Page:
Dear Williams community,
A faculty colleague recently noted that she now understands why 19th century letters so often began with an account of everyone’s health. The current pandemic has reminded us that, no matter what other challenges we face, the health and well-being of our family, friends, colleagues, and community members matters more than anything. We do, however, face some serious challenges to our operations, educational mission, and financial sustainability. I’m writing today to provide more details on the college’s approach to those challenges.
As Fred Puddester and I discussed in our message to the Williams community on March 27, the COVID-19 pandemic will have a substantial impact on our endowment, expectations for philanthropy, and the financial need of our students and their families. To continue spending at our current rate, we would have to draw an unsustainable fraction of our endowment over time. Stabilizing our finances will require slowing the rate of spending and finding savings without compromising our core educational mission.
This will be an uncomfortable process. All of us have ways of working that we’ll have to change. Often, there were reasons why those ways of working evolved, based on the circumstances at the time. Our task now is to understand what has changed, and to come up with ways of working that match the world we’re in now, and the one we see ahead of us.
Doing this work well requires informed and broad engagement from many parts of the college, including faculty, staff, and students. We have organized an ad hoc advisory committee on financial planning to advise senior staff on how to achieve financial stability while preserving, and as much as possible advancing, the educational mission of the college. Of course, no group is large enough to truly represent all of the different areas of the college, so instead of asking them to act as a representative committee we have explicitly charged them with serving as a hub to draw input from committees, areas, and people across campus.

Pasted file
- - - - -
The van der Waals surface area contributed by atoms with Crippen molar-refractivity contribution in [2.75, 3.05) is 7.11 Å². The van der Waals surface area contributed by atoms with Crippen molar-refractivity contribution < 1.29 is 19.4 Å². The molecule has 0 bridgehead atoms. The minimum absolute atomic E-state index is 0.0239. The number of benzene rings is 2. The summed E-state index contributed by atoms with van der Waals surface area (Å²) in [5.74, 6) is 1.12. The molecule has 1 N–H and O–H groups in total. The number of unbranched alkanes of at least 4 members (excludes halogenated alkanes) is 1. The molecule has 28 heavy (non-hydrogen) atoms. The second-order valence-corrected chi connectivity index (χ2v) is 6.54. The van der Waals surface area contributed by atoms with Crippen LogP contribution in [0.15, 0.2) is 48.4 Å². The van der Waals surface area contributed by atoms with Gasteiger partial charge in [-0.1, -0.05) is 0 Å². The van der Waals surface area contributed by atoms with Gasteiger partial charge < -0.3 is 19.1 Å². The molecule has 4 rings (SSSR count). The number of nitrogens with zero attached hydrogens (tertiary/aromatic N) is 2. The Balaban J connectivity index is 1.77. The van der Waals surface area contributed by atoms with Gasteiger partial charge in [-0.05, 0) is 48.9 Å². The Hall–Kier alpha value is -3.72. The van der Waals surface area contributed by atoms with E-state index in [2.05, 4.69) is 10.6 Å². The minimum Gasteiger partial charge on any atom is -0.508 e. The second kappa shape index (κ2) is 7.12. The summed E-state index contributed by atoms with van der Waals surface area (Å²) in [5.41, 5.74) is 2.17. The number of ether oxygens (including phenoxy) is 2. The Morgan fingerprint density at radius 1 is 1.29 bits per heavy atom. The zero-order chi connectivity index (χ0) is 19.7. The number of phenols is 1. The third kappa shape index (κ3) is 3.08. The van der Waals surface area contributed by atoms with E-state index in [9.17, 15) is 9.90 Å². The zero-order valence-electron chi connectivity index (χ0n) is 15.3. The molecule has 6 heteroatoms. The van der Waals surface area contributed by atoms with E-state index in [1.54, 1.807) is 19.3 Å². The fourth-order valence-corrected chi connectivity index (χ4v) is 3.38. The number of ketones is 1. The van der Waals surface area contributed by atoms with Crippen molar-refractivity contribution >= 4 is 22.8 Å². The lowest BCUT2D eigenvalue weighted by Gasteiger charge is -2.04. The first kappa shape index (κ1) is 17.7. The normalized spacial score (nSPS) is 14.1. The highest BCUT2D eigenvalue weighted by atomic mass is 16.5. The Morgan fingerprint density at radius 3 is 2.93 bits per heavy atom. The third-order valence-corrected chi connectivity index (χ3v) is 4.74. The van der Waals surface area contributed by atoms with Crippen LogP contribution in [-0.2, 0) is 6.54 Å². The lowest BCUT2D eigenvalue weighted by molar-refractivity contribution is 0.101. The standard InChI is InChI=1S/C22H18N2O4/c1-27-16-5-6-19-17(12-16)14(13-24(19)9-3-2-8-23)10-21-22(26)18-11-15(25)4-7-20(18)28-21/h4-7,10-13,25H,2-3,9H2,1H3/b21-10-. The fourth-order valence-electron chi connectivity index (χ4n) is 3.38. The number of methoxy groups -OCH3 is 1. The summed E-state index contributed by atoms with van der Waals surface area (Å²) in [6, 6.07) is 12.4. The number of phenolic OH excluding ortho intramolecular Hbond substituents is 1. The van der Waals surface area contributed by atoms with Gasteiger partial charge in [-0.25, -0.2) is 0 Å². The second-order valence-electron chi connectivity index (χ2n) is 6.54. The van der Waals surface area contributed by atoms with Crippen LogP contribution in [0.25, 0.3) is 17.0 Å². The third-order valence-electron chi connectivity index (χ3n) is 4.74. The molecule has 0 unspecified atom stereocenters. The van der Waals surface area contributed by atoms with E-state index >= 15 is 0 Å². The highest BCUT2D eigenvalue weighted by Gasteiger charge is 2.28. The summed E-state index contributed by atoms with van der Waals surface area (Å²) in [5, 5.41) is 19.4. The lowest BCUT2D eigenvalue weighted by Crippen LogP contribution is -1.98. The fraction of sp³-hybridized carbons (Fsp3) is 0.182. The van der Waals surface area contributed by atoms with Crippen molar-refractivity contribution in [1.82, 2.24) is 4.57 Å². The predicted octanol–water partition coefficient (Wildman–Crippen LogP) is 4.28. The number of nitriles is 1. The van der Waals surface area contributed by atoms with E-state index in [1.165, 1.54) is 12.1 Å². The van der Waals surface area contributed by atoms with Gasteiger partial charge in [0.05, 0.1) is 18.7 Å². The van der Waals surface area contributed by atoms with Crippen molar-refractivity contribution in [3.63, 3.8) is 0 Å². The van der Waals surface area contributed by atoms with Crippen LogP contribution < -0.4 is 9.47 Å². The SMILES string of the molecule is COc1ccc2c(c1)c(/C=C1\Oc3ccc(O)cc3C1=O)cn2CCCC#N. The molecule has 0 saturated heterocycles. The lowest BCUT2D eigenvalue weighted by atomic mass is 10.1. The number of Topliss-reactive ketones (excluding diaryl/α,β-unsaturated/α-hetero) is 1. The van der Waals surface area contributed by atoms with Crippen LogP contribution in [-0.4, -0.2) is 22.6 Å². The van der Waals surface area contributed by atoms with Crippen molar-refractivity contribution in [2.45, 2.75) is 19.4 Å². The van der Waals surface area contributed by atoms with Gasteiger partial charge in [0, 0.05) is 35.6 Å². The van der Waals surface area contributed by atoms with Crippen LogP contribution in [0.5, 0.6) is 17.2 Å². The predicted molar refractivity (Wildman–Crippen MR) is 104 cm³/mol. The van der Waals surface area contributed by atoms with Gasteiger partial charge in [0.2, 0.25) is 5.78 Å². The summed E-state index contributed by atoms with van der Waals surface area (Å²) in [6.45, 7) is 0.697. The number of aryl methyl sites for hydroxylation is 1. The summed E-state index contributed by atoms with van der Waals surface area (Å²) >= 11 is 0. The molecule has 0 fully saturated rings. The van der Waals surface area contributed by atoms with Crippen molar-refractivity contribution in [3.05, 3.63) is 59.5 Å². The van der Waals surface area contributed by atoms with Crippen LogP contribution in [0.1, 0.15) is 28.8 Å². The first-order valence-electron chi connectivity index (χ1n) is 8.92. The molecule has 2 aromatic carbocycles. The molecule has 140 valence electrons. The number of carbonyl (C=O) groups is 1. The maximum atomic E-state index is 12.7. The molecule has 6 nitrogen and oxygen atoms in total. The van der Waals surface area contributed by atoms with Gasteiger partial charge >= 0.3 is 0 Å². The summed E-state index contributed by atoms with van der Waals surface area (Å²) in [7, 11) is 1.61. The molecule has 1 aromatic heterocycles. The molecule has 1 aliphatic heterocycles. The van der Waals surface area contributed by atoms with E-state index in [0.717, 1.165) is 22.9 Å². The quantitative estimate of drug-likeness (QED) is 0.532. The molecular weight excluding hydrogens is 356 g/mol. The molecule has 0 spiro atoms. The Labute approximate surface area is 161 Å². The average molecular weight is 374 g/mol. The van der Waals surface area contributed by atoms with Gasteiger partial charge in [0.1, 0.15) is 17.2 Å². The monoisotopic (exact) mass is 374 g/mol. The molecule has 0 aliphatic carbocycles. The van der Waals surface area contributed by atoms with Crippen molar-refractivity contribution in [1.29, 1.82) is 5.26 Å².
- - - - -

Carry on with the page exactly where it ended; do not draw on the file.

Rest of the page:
The group will be chaired by me and include the following people:
Crystel Frusciente, Maintenance Technician
John Gerry, Associate Dean of the Faculty
Danielle Gonzalez, Director of Human Resources
Leticia Haynes ’99, Vice President for Institutional Diversity, Equity and Inclusion
C.J. Hazell, Cook’s Assistant
Todd Hoffmann, Budget Director
Sara LaLumia, Professor of Economics and chair of the Committee on Priorities and Resources
Dukes Love (chair), Provost and Class of 1969 Professor of Economics
Tiku Majumder, Barclay Jermain Professor of Natural Philosophy, Interim President (2018), Director of Science Center, and member of the Faculty Steering Committee
Maud Mandel, President and Professor of History
Aria Mason ’21, Student
Lisa Melendy, Athletic Director
Christopher Nugent, Professor of Chinese, Chair of Comparative Literature Program, and Chair of the Curricular Planning Committee
Essence Perry ’22, Student
Fred Puddester, Vice President of Finance and Administration
Marlene Sandstrom, Dean of the College and Hales Professor of Psychology
Eiko Siniawer ’97, Professor of History, and incoming chair of the Committee on Priorities and Resources
Chris Winters ’95, Associate Provost
In addition to providing guidance on priorities, the committee will also help organize opportunities for open forums with different constituencies, to explain our financial situation and discuss our options. Those forums will be virtual for now, and we will find ways to make sure the technology is flexible enough that people can participate according to their situation.
As we do this work, please reach out to me or any other members of the committee with your concerns or suggestions. You can write to us directly, or share your ideas through the committee website (you may submit anonymously if you wish).
I’m grateful to all of the committee members for their willingness to serve and to all of you and the entire Williams community for your creativity, resilience and support as we work to fulfill our mission during this challenging time.
In the spirit of those 19th century letter-writers, I wish you all good health.
Provost and Class of 1969 Professor of Economics